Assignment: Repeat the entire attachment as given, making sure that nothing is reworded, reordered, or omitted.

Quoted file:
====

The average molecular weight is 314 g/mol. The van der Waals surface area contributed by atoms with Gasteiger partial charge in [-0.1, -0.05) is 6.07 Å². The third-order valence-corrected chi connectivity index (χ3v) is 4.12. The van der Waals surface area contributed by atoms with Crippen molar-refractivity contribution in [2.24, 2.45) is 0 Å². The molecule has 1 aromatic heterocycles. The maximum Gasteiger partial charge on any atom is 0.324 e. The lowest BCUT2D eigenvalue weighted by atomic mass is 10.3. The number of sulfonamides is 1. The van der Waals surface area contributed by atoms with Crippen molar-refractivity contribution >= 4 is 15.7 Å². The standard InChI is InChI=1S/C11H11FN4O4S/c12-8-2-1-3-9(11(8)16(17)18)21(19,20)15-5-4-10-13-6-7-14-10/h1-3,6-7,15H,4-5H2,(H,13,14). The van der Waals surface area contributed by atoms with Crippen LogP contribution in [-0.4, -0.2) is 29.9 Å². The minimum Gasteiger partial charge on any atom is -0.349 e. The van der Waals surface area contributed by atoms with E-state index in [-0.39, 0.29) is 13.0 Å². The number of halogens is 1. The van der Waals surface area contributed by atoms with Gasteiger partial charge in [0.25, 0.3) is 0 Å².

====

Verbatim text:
The average molecular weight is 314 g/mol. The van der Waals surface area contributed by atoms with Gasteiger partial charge in [-0.1, -0.05) is 6.07 Å². The third-order valence-corrected chi connectivity index (χ3v) is 4.12. The van der Waals surface area contributed by atoms with Crippen molar-refractivity contribution in [2.24, 2.45) is 0 Å². The molecule has 1 aromatic heterocycles. The maximum Gasteiger partial charge on any atom is 0.324 e. The lowest BCUT2D eigenvalue weighted by atomic mass is 10.3. The number of sulfonamides is 1. The van der Waals surface area contributed by atoms with Crippen molar-refractivity contribution >= 4 is 15.7 Å². The standard InChI is InChI=1S/C11H11FN4O4S/c12-8-2-1-3-9(11(8)16(17)18)21(19,20)15-5-4-10-13-6-7-14-10/h1-3,6-7,15H,4-5H2,(H,13,14). The van der Waals surface area contributed by atoms with Crippen LogP contribution in [-0.4, -0.2) is 29.9 Å². The minimum Gasteiger partial charge on any atom is -0.349 e. The van der Waals surface area contributed by atoms with E-state index in [-0.39, 0.29) is 13.0 Å². The number of halogens is 1. The van der Waals surface area contributed by atoms with Gasteiger partial charge in [0.25, 0.3) is 0 Å².